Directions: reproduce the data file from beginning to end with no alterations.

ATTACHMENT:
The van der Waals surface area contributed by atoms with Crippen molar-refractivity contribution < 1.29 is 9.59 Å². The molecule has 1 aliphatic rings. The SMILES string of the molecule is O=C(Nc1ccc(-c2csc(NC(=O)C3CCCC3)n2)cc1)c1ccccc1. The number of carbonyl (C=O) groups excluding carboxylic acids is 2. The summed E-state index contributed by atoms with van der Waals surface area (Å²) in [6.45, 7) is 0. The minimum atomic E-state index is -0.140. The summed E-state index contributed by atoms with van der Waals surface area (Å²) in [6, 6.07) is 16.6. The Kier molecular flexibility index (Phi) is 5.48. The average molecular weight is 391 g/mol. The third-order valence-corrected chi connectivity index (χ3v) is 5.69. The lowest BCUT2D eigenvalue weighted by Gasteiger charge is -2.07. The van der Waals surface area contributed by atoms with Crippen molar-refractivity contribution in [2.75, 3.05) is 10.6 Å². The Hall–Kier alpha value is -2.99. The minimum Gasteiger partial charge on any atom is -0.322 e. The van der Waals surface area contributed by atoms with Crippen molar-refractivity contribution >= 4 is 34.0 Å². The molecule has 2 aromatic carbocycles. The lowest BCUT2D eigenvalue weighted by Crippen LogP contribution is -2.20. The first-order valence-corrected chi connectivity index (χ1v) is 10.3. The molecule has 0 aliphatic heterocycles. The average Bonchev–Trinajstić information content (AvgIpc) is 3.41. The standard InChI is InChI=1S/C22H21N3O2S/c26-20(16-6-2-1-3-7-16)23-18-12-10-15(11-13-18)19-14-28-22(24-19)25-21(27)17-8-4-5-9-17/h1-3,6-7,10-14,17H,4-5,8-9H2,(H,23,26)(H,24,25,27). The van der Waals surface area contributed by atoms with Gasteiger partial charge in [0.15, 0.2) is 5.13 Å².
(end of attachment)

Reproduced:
The van der Waals surface area contributed by atoms with Crippen molar-refractivity contribution < 1.29 is 9.59 Å². The molecule has 1 aliphatic rings. The SMILES string of the molecule is O=C(Nc1ccc(-c2csc(NC(=O)C3CCCC3)n2)cc1)c1ccccc1. The number of carbonyl (C=O) groups excluding carboxylic acids is 2. The summed E-state index contributed by atoms with van der Waals surface area (Å²) in [6.45, 7) is 0. The minimum atomic E-state index is -0.140. The summed E-state index contributed by atoms with van der Waals surface area (Å²) in [6, 6.07) is 16.6. The Kier molecular flexibility index (Phi) is 5.48. The average molecular weight is 391 g/mol. The third-order valence-corrected chi connectivity index (χ3v) is 5.69. The lowest BCUT2D eigenvalue weighted by Gasteiger charge is -2.07. The van der Waals surface area contributed by atoms with Crippen molar-refractivity contribution in [2.75, 3.05) is 10.6 Å². The Hall–Kier alpha value is -2.99. The minimum Gasteiger partial charge on any atom is -0.322 e. The van der Waals surface area contributed by atoms with Crippen molar-refractivity contribution >= 4 is 34.0 Å². The molecule has 2 aromatic carbocycles. The lowest BCUT2D eigenvalue weighted by Crippen LogP contribution is -2.20. The first-order valence-corrected chi connectivity index (χ1v) is 10.3. The molecule has 0 aliphatic heterocycles. The average Bonchev–Trinajstić information content (AvgIpc) is 3.41. The standard InChI is InChI=1S/C22H21N3O2S/c26-20(16-6-2-1-3-7-16)23-18-12-10-15(11-13-18)19-14-28-22(24-19)25-21(27)17-8-4-5-9-17/h1-3,6-7,10-14,17H,4-5,8-9H2,(H,23,26)(H,24,25,27). The van der Waals surface area contributed by atoms with Gasteiger partial charge in [0.15, 0.2) is 5.13 Å².